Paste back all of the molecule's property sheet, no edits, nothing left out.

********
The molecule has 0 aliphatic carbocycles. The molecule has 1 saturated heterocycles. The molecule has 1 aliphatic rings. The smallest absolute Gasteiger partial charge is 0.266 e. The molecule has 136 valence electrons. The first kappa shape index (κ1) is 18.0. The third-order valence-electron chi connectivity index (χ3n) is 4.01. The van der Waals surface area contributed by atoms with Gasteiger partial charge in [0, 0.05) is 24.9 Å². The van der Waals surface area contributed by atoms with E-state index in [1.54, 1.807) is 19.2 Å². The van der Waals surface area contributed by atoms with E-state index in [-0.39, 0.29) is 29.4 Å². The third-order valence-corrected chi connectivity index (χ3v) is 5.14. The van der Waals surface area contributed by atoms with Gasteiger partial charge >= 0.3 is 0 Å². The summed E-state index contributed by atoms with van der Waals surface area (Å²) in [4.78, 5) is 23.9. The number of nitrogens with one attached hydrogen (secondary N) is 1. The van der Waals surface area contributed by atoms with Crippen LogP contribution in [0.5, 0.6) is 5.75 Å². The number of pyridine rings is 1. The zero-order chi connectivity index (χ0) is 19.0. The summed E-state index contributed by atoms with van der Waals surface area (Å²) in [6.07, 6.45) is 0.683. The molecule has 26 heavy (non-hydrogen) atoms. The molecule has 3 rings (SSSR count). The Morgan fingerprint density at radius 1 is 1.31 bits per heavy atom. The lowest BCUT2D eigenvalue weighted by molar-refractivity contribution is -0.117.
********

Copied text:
The molecule has 0 aliphatic carbocycles. The molecule has 1 saturated heterocycles. The molecule has 1 aliphatic rings. The smallest absolute Gasteiger partial charge is 0.266 e. The molecule has 136 valence electrons. The first kappa shape index (κ1) is 18.0. The third-order valence-electron chi connectivity index (χ3n) is 4.01. The van der Waals surface area contributed by atoms with Gasteiger partial charge in [0, 0.05) is 24.9 Å². The van der Waals surface area contributed by atoms with E-state index in [1.54, 1.807) is 19.2 Å². The van der Waals surface area contributed by atoms with E-state index in [-0.39, 0.29) is 29.4 Å². The third-order valence-corrected chi connectivity index (χ3v) is 5.14. The van der Waals surface area contributed by atoms with Gasteiger partial charge >= 0.3 is 0 Å². The summed E-state index contributed by atoms with van der Waals surface area (Å²) in [4.78, 5) is 23.9. The number of nitrogens with one attached hydrogen (secondary N) is 1. The van der Waals surface area contributed by atoms with Crippen LogP contribution in [0.5, 0.6) is 5.75 Å². The number of pyridine rings is 1. The zero-order chi connectivity index (χ0) is 19.0. The summed E-state index contributed by atoms with van der Waals surface area (Å²) in [6.07, 6.45) is 0.683. The molecule has 26 heavy (non-hydrogen) atoms. The molecule has 3 rings (SSSR count). The Morgan fingerprint density at radius 1 is 1.31 bits per heavy atom. The lowest BCUT2D eigenvalue weighted by molar-refractivity contribution is -0.117.